Now my grandson is only a little over a month year old, so I have some time to expand or edit the goals. But I thought that I would share with you some of my initial thoughts.
1. Catching Crawdads. Ahhh, a stream or river with a shallow edge and small rocks is perfect. The soothing sound of the rushing water needs to drown out any other sounds of civilization. We’ll find the right size rocks for those little hands and pick them up carefully so as not to stir up the mud (making the water cloudy). We will discuss that crawdads swim backwards and the place to grab them is behind their pinchers. Of course, we will never hurt them and will always put them back to go back to hiding under their rocks.
2. Climbing Birch Trees. A skill my brother Bob taught me; it’s guaranteed to amaze. We will find the proper diameter and height tree for each of our own height and weight. Of course, I will have to help them climb their tree the first few times. But I imagine it won’t take long for them to learn to do it on their own. We will take turns climbing a tree, up, up, up, until it begins to slowly begin to bend. Then, inching up higher and higher until the sweet spot is reached. It is then that the precious, caring birch will slowly and softly bend over; bringing its passenger back to the ground with grace and ease. Once released from the hands of the traveler, the tree springs back to it’s original pose, reaching for the sun.
3. Touch-Me-Knots (Jewelweed). Popping touch-me-not pods is quite possibly one of the most relaxing yet addictive late summer past times. The bigger the pod, the bigger the explosion. Sometimes the challenge is to pick as many pods as you can and put them in a hand…without them exploding upon touch. Many people aren’t aware of this phenomenon and it’s a fun one to share. The joy and amusement on a child’s face as they share a pod with another (who hasn’t had the experience), as the pod explodes and startles the newbie is priceless.
4. Puffball Stomping. This can be a bit of a trickier experience as the puffballs need to be located and they need to be at the proper stage of ripeness. The experience is even more enjoyable when done while barefoot. Stomping on a ripe puffball barefoot is nothing short of awesome while witnessing the black smoke escape out from under one’s feet and thru their toes. One of Mother Nature’s own magic shows.
5. Wild Berry Picking……. Will Not be on the list… Big, ugly, scary spiders like to hide amongst berry bushes and this is unacceptable.
6. Summer Night Outdoor Lights. Education at its finest. On a hot summer night, after leaving the outdoor light on, we will step outside to witness a magnificent variety show of all shapes, sizes, and colors of insects. A stunning spectacle of characters gathered together almost in worship of the light. We’ll be starstruck observing characters that we’d never witness during the day. At this point I feel that I need to clarify something. Despite collecting June bugs on nights like this (when I was young) and convincing my younger brothers that it feels good to have them crawl around on their tongue…. I won’t do that to my grandkids.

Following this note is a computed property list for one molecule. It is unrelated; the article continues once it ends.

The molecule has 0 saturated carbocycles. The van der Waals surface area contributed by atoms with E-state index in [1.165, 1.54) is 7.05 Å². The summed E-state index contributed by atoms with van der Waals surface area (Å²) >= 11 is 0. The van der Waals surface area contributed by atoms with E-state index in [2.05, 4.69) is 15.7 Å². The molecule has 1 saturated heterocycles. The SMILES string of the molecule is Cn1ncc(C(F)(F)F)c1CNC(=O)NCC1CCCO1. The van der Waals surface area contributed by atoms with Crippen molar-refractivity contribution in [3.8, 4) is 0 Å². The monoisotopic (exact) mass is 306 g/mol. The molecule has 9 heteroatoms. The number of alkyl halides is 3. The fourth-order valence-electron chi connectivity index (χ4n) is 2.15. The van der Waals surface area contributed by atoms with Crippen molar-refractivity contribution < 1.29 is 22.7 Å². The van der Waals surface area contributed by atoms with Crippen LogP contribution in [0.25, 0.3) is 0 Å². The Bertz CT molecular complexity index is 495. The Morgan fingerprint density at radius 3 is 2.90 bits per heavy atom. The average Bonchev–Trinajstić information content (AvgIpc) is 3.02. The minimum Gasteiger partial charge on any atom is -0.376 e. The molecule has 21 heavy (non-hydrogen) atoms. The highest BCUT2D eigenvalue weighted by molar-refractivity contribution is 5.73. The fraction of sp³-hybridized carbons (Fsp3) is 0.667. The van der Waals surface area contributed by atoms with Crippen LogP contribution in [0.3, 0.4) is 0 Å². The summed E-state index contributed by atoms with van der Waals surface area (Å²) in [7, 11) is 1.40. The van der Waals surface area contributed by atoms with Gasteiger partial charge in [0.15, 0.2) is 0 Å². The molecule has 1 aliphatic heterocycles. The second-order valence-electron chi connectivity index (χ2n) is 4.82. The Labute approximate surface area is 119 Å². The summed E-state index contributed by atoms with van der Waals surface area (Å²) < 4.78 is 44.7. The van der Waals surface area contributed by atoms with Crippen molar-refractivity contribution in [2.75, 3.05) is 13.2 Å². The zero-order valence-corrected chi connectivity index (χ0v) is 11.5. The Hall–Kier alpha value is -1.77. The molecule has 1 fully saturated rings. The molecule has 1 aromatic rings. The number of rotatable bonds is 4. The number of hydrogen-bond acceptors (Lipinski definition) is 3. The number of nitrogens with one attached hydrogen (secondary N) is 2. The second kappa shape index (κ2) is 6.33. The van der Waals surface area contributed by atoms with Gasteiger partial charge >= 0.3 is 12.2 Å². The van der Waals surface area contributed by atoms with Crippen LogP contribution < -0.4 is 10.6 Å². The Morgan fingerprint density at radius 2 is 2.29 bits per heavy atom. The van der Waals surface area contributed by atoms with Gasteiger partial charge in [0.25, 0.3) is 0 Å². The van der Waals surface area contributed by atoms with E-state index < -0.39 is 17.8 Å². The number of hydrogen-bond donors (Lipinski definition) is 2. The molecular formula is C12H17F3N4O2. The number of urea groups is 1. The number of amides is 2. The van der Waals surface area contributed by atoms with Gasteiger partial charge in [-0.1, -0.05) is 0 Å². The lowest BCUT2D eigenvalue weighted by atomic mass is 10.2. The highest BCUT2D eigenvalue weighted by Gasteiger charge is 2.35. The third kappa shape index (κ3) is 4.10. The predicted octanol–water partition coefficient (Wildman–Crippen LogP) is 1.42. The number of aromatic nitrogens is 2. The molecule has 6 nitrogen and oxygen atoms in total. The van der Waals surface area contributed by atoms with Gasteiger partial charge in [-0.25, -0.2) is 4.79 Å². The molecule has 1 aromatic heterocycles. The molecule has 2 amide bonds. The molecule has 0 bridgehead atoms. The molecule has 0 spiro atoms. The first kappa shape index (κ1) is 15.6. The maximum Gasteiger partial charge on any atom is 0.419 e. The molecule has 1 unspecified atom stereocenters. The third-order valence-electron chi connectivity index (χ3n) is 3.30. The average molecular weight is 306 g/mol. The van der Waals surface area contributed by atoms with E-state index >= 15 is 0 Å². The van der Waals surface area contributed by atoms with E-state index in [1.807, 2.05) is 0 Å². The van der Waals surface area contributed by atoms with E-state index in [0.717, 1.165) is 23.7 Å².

7. Christmas Cookies. The more variety the better. We will work together to create colorful, magical treats; all while listening to the Christmas music recordings created by my Dad playing guitar(s). Then, after creating packages of the mix, we will travel to unexpecting, kind, friendly people and present them with the gift of love and appreciation.
8. Easter Bunny Cakes. Another opportunity for “giving”. I’ll make the cakes ahead of time, cut them and arrange them in the shape of an Easter Bunny head, and cover with frosting. We will have a variety of candies such as licorice, gum drops, food colored coconut, colored marshmallows, and more. Each person will decorate their own individual cake and then choose who they will give it to. Of course, we will have one for ourselves as well. But the grandkid(s) will be encouraged to take a moment to think about who might be most appreciative of such a gift. I used to do this with my own kids and we would often bring a couple cakes to the halfway house in Waterbury (people who were once in the State Hospital).
This is just a sampling of the “Grandkid Bucket List”, so many more ideas and goals are swarming thru my head.
Truly, I am going to treasure every chance I have to share stories and experiences from my lifetime with these children. And at the same time, I am going to treasure being part of the stories and experiences that they will someday share with their grandchildren……
Julie Gagnon Prior
Julie Gagnon Prior resides in Grand Isle with her partner Carl and their 5 dogs. Prior has been battling Lyme Disease for several years, which she